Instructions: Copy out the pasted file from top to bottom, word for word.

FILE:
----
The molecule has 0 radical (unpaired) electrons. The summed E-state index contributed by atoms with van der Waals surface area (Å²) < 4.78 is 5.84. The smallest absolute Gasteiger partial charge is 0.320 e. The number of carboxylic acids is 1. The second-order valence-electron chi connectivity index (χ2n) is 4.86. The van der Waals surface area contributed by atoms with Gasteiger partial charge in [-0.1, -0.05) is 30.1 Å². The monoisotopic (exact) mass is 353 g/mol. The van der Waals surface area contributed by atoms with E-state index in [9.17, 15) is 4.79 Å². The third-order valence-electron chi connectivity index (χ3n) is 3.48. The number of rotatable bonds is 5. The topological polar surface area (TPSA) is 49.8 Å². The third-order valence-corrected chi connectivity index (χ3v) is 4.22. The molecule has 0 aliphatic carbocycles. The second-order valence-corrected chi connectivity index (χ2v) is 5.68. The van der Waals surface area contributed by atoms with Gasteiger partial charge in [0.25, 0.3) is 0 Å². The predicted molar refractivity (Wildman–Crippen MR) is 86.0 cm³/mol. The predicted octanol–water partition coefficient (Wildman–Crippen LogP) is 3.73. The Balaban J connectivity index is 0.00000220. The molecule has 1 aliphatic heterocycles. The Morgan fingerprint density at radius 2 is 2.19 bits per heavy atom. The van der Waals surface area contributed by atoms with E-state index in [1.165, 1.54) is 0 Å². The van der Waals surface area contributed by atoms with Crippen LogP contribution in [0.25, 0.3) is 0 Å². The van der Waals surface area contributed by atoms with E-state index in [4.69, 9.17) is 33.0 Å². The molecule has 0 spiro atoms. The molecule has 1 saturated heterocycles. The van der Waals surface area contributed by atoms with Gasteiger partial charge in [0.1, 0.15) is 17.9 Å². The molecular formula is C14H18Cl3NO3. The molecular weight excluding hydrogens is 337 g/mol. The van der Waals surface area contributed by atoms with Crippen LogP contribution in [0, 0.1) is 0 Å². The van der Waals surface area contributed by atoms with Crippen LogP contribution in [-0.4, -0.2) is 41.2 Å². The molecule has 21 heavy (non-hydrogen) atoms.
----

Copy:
The molecule has 0 radical (unpaired) electrons. The summed E-state index contributed by atoms with van der Waals surface area (Å²) < 4.78 is 5.84. The smallest absolute Gasteiger partial charge is 0.320 e. The number of carboxylic acids is 1. The second-order valence-electron chi connectivity index (χ2n) is 4.86. The van der Waals surface area contributed by atoms with Gasteiger partial charge in [-0.1, -0.05) is 30.1 Å². The monoisotopic (exact) mass is 353 g/mol. The van der Waals surface area contributed by atoms with E-state index in [9.17, 15) is 4.79 Å². The third-order valence-electron chi connectivity index (χ3n) is 3.48. The number of rotatable bonds is 5. The topological polar surface area (TPSA) is 49.8 Å². The third-order valence-corrected chi connectivity index (χ3v) is 4.22. The molecule has 0 aliphatic carbocycles. The second-order valence-corrected chi connectivity index (χ2v) is 5.68. The van der Waals surface area contributed by atoms with Gasteiger partial charge in [0.25, 0.3) is 0 Å². The predicted molar refractivity (Wildman–Crippen MR) is 86.0 cm³/mol. The predicted octanol–water partition coefficient (Wildman–Crippen LogP) is 3.73. The Balaban J connectivity index is 0.00000220. The molecule has 1 aliphatic heterocycles. The Morgan fingerprint density at radius 2 is 2.19 bits per heavy atom. The van der Waals surface area contributed by atoms with E-state index in [1.165, 1.54) is 0 Å². The van der Waals surface area contributed by atoms with Crippen LogP contribution in [0.25, 0.3) is 0 Å². The van der Waals surface area contributed by atoms with E-state index in [4.69, 9.17) is 33.0 Å². The molecule has 0 spiro atoms. The molecule has 1 saturated heterocycles. The van der Waals surface area contributed by atoms with Gasteiger partial charge in [0.1, 0.15) is 17.9 Å². The molecular formula is C14H18Cl3NO3. The molecular weight excluding hydrogens is 337 g/mol. The van der Waals surface area contributed by atoms with Crippen LogP contribution in [0, 0.1) is 0 Å². The van der Waals surface area contributed by atoms with Crippen LogP contribution in [-0.4, -0.2) is 41.2 Å². The molecule has 21 heavy (non-hydrogen) atoms.